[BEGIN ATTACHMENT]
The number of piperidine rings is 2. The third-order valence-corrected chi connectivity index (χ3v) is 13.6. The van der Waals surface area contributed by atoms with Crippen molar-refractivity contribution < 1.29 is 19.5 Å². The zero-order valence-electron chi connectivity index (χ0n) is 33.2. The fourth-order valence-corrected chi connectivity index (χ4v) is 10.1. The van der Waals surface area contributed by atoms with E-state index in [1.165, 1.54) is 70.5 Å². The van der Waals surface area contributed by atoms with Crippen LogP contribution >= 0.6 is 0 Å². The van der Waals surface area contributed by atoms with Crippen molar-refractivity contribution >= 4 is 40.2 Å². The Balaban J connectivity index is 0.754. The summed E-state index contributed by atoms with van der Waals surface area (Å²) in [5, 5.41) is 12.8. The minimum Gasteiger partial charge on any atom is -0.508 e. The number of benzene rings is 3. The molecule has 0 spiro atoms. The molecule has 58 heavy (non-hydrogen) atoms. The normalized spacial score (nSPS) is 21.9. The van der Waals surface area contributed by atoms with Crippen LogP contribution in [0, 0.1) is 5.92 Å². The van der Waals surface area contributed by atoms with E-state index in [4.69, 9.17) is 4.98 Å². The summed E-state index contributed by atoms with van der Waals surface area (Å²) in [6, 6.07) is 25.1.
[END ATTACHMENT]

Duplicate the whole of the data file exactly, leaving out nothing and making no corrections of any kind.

The number of piperidine rings is 2. The third-order valence-corrected chi connectivity index (χ3v) is 13.6. The van der Waals surface area contributed by atoms with Crippen molar-refractivity contribution < 1.29 is 19.5 Å². The zero-order valence-electron chi connectivity index (χ0n) is 33.2. The fourth-order valence-corrected chi connectivity index (χ4v) is 10.1. The van der Waals surface area contributed by atoms with E-state index in [1.165, 1.54) is 70.5 Å². The van der Waals surface area contributed by atoms with Crippen LogP contribution >= 0.6 is 0 Å². The van der Waals surface area contributed by atoms with Crippen molar-refractivity contribution >= 4 is 40.2 Å². The Balaban J connectivity index is 0.754. The summed E-state index contributed by atoms with van der Waals surface area (Å²) in [5, 5.41) is 12.8. The minimum Gasteiger partial charge on any atom is -0.508 e. The number of benzene rings is 3. The molecule has 0 spiro atoms. The molecule has 58 heavy (non-hydrogen) atoms. The normalized spacial score (nSPS) is 21.9. The van der Waals surface area contributed by atoms with Crippen LogP contribution in [0, 0.1) is 5.92 Å². The van der Waals surface area contributed by atoms with E-state index in [4.69, 9.17) is 4.98 Å². The summed E-state index contributed by atoms with van der Waals surface area (Å²) in [6, 6.07) is 25.1.